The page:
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May 3rd. Stop the massacre of the “Peace Correspondents”

There have been 1054 journalists killed around the world: two-thirds of which are local correspondents. How to remember them during the World Press Freedom Day

More than one thousand journalists have been killed because of their work since 1992: exactly 1054, according to Reporters Without Borders. A third of the total (including fifteen Italians) were working in war zones, while the other two-thirds (including eleven Italians) were local journalists instead. These were reporters who were following the controversial issues in their own countries: scandals, cases of corruption, and the questionable behaviours of public figures. To these stolen lives is dedicated the annual World Press Freedom Day, which falls on May 3rd this year, and celebrated in Cagliari following the initiative of the National Union of Italian Chroniclers.

As the UNESCO recommends, this anniversary is to make people understand that journalists are taking great risks, and not only in war zones. This essential fact escapes common perception albeit it is confirmed by the most recent RWB statistics relating to 71 deaths in 2013. The recurrent use of violence to restrict the freedom of the press is not a set of isolated incidents. It is, indeed, too frequent. The violence comes through intimidations, threats and abuses of the law. It is the viable censorship method in democratic systems. Nobody talks about it, but the violent and disguised censorship is practiced in Italy too, and not only against Mafia chroniclers, as proven by the observatory Ossigeno per l’Informazione, which has noted down the names of more than 1800 journalists affected by intimidation between 2006 and 2013, reporting a 50% increase in the number of threats in early 2014. What is needed is a vigorous enforcement action and a change of course in protective measures, as requested by the OECD, and by Nils Muiznieks, Commissioner for Human Rights of the Council of Europe. In Italy there would be the necessity of legislative reforms (in particular in the field of defamation and professional secrecy): reforms that have been postponed sine die amid the general indifference.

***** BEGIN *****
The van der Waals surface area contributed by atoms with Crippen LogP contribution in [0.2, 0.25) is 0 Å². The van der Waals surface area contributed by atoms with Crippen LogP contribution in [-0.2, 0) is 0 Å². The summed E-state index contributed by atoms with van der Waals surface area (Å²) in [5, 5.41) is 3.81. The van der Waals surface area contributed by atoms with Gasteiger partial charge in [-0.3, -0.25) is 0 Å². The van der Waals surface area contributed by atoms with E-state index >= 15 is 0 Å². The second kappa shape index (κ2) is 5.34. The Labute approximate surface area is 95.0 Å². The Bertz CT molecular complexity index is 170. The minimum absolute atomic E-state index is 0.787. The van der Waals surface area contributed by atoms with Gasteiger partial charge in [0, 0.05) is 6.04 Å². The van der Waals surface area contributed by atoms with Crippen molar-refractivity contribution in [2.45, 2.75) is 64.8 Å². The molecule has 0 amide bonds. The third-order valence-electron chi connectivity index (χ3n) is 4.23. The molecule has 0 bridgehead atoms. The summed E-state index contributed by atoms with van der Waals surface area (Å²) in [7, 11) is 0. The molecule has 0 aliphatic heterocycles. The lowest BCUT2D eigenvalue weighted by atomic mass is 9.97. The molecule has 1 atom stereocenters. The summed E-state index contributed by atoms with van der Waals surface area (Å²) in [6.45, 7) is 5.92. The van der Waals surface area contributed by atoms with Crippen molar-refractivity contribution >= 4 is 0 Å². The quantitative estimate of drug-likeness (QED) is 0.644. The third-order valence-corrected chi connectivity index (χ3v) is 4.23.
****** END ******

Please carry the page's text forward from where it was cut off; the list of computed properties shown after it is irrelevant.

Italian authorities give little importance to such things. The mainstream media continue to offer old stereotypes and a cosmetic piety towards the “poor journalists” killed in wars, without saying that in our peaceful country a dozen journalists live under police protection, and that for years at least a journalist a day suffers from threats, intimidations, retaliation, damages, discrimination, severe abuse from bullies that prevent the collection and dissemination of information of public interest. We must all be grateful to the war correspondents, those brave journalists who travel to crisis-stricken areas and tell us what is happening where there is fighting, where there genocides are being perpetrated, deportations, and the persecution of defenceless people. But to honour the memory of the war correspondents is not enough.

It is an equally duty to speak of the many “peace correspondents” who suffer violence and have neither visibility nor solidarity. Silence is heavy. It prevents the understanding of how dangerous it is to do good journalism in Italy; the knowing that Italy is the Western country with most journalists killed and threatened; the European country in which archaic laws allow an intimidating use of libel suits. These things will end if we let them be known and to discuss them openly.

ASP

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